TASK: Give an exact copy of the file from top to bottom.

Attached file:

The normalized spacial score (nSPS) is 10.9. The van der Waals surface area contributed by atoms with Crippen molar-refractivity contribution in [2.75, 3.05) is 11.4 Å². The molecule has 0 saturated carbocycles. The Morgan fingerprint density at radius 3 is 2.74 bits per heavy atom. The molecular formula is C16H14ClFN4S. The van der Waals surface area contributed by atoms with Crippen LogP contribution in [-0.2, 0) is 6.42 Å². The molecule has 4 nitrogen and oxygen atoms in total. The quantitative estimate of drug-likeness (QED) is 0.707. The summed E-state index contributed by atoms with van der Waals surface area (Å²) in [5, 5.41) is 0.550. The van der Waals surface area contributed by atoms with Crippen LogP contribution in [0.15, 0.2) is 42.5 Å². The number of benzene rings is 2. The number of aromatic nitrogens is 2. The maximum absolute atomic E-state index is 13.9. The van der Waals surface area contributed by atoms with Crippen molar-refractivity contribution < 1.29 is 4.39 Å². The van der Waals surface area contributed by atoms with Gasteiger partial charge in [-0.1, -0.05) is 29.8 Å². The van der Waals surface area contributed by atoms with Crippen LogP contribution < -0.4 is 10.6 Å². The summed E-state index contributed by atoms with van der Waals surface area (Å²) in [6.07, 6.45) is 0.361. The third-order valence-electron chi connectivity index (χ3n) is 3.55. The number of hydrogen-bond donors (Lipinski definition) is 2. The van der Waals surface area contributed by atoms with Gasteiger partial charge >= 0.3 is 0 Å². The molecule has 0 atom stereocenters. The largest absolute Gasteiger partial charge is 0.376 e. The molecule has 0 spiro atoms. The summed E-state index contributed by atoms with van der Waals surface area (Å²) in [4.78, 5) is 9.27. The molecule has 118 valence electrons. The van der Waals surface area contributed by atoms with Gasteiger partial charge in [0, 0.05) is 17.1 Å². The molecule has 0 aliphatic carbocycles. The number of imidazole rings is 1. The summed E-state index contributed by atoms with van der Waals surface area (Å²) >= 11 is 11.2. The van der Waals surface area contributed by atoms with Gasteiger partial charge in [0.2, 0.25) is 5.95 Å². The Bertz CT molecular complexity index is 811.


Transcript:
The normalized spacial score (nSPS) is 10.9. The van der Waals surface area contributed by atoms with Crippen molar-refractivity contribution in [2.75, 3.05) is 11.4 Å². The molecule has 0 saturated carbocycles. The Morgan fingerprint density at radius 3 is 2.74 bits per heavy atom. The molecular formula is C16H14ClFN4S. The van der Waals surface area contributed by atoms with Crippen LogP contribution in [-0.2, 0) is 6.42 Å². The molecule has 4 nitrogen and oxygen atoms in total. The quantitative estimate of drug-likeness (QED) is 0.707. The summed E-state index contributed by atoms with van der Waals surface area (Å²) in [5, 5.41) is 0.550. The van der Waals surface area contributed by atoms with Crippen LogP contribution in [0.15, 0.2) is 42.5 Å². The number of benzene rings is 2. The number of aromatic nitrogens is 2. The maximum absolute atomic E-state index is 13.9. The van der Waals surface area contributed by atoms with Crippen molar-refractivity contribution < 1.29 is 4.39 Å². The van der Waals surface area contributed by atoms with Gasteiger partial charge in [-0.1, -0.05) is 29.8 Å². The van der Waals surface area contributed by atoms with Crippen LogP contribution < -0.4 is 10.6 Å². The summed E-state index contributed by atoms with van der Waals surface area (Å²) in [6.07, 6.45) is 0.361. The third-order valence-electron chi connectivity index (χ3n) is 3.55. The number of hydrogen-bond donors (Lipinski definition) is 2. The van der Waals surface area contributed by atoms with Gasteiger partial charge >= 0.3 is 0 Å². The molecule has 0 atom stereocenters. The largest absolute Gasteiger partial charge is 0.376 e. The molecule has 0 spiro atoms. The summed E-state index contributed by atoms with van der Waals surface area (Å²) in [4.78, 5) is 9.27. The molecule has 118 valence electrons. The van der Waals surface area contributed by atoms with Gasteiger partial charge in [0, 0.05) is 17.1 Å². The molecule has 0 aliphatic carbocycles. The number of imidazole rings is 1. The summed E-state index contributed by atoms with van der Waals surface area (Å²) >= 11 is 11.2. The van der Waals surface area contributed by atoms with Gasteiger partial charge in [0.2, 0.25) is 5.95 Å². The Bertz CT molecular complexity index is 811.